Drawing on long-term empirical research into cultural practices, lifestyles and identities, Globalization and Belonging explores how far-reaching global changes are articulated locally.
The authors address key sociological issues of stratification as analysis alongside 'cultural' issues of identity, difference, choice and lifestyle. Their original argument:
" Shows how globalisation theory conceives of the 'local'
" Reveals that people have a sense of elective belonging based on where they choose to put down roots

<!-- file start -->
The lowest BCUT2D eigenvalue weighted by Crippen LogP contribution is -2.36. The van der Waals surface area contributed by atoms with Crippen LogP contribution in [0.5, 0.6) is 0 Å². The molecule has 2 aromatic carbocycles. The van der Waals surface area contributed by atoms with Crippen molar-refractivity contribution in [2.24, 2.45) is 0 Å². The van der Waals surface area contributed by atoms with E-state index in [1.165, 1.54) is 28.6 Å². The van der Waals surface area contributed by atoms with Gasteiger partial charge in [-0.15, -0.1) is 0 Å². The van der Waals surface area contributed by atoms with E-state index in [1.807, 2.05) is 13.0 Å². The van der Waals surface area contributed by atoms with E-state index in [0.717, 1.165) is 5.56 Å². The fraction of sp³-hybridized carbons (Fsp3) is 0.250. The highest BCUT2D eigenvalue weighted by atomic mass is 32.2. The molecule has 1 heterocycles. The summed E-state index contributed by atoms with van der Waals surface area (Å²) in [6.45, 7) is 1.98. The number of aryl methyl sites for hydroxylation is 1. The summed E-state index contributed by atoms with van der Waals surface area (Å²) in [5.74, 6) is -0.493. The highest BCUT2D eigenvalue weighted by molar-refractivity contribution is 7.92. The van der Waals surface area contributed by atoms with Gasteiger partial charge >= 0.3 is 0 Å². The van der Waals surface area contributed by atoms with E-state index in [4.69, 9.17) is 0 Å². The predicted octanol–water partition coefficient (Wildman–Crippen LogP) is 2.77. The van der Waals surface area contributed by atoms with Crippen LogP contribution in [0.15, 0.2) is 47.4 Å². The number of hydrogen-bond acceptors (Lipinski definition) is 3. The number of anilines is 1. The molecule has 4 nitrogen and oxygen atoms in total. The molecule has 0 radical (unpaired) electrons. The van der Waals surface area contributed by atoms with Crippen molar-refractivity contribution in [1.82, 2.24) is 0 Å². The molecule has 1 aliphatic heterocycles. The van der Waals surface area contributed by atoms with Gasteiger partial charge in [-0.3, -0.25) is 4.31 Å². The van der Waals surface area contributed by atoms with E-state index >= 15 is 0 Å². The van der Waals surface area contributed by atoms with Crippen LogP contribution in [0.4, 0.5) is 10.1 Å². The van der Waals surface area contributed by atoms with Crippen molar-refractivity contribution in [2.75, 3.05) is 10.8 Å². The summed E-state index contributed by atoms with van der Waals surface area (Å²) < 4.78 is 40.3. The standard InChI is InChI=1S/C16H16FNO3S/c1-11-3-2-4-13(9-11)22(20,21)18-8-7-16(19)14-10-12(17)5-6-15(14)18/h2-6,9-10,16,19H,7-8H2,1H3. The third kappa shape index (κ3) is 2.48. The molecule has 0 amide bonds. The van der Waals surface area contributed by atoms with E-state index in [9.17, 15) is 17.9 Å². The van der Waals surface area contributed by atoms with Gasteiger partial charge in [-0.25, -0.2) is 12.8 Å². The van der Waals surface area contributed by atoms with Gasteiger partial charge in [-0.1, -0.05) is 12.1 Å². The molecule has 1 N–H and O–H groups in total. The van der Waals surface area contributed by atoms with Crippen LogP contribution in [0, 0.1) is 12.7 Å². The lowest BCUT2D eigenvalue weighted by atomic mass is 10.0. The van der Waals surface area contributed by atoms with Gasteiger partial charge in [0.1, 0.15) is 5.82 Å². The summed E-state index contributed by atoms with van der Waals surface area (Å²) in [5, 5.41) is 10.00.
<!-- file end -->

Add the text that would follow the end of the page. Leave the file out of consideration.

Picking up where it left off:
" Suggests that the feel of a place is much more strongly influenced by the values and lifestyles of those migrating to it
" reinvigorates debates in urban and community studies by recovering the 'local' as an intrinsic aspect of globalisation
Theoretically rigorous, the book is brought to life with direct quotations from the authors' research, and appeals to students in urban sociology, urban geography, media studies and cultural studies.
|'Manchester, So Much to Answer For'|